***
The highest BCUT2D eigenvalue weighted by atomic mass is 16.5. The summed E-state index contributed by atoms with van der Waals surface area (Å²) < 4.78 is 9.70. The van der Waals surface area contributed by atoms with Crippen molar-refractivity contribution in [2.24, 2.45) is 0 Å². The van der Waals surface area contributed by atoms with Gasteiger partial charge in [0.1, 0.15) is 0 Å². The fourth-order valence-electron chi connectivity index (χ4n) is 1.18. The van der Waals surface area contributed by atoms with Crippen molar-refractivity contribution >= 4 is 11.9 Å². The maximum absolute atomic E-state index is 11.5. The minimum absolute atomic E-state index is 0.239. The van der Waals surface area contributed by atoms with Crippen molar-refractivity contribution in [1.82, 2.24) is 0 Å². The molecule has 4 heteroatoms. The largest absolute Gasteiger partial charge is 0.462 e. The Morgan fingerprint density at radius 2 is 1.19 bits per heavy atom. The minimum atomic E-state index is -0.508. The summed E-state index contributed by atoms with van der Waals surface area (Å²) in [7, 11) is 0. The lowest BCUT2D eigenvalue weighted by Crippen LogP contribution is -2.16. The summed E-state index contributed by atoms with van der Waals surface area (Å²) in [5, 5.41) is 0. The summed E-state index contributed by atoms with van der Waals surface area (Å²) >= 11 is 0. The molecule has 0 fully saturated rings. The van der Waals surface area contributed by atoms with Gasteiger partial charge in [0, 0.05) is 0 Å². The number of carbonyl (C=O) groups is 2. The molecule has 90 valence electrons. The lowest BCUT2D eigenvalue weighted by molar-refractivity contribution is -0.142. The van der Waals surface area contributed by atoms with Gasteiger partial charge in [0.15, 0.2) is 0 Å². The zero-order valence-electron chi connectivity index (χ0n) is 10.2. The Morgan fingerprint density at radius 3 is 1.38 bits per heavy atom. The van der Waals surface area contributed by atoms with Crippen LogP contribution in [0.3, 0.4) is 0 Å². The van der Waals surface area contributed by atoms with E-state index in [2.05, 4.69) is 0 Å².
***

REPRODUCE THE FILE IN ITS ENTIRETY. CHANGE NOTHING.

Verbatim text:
The highest BCUT2D eigenvalue weighted by atomic mass is 16.5. The summed E-state index contributed by atoms with van der Waals surface area (Å²) < 4.78 is 9.70. The van der Waals surface area contributed by atoms with Crippen molar-refractivity contribution in [2.24, 2.45) is 0 Å². The van der Waals surface area contributed by atoms with Gasteiger partial charge in [0.1, 0.15) is 0 Å². The fourth-order valence-electron chi connectivity index (χ4n) is 1.18. The van der Waals surface area contributed by atoms with Crippen molar-refractivity contribution >= 4 is 11.9 Å². The maximum absolute atomic E-state index is 11.5. The minimum absolute atomic E-state index is 0.239. The van der Waals surface area contributed by atoms with Crippen molar-refractivity contribution in [1.82, 2.24) is 0 Å². The molecule has 4 heteroatoms. The largest absolute Gasteiger partial charge is 0.462 e. The Morgan fingerprint density at radius 2 is 1.19 bits per heavy atom. The minimum atomic E-state index is -0.508. The summed E-state index contributed by atoms with van der Waals surface area (Å²) in [7, 11) is 0. The lowest BCUT2D eigenvalue weighted by Crippen LogP contribution is -2.16. The summed E-state index contributed by atoms with van der Waals surface area (Å²) in [5, 5.41) is 0. The summed E-state index contributed by atoms with van der Waals surface area (Å²) >= 11 is 0. The molecule has 0 fully saturated rings. The van der Waals surface area contributed by atoms with Gasteiger partial charge in [0, 0.05) is 0 Å². The number of carbonyl (C=O) groups is 2. The molecule has 90 valence electrons. The lowest BCUT2D eigenvalue weighted by molar-refractivity contribution is -0.142. The van der Waals surface area contributed by atoms with Gasteiger partial charge in [0.15, 0.2) is 0 Å². The zero-order valence-electron chi connectivity index (χ0n) is 10.2. The Morgan fingerprint density at radius 3 is 1.38 bits per heavy atom. The van der Waals surface area contributed by atoms with Crippen LogP contribution in [0.3, 0.4) is 0 Å². The van der Waals surface area contributed by atoms with E-state index in [2.05, 4.69) is 0 Å².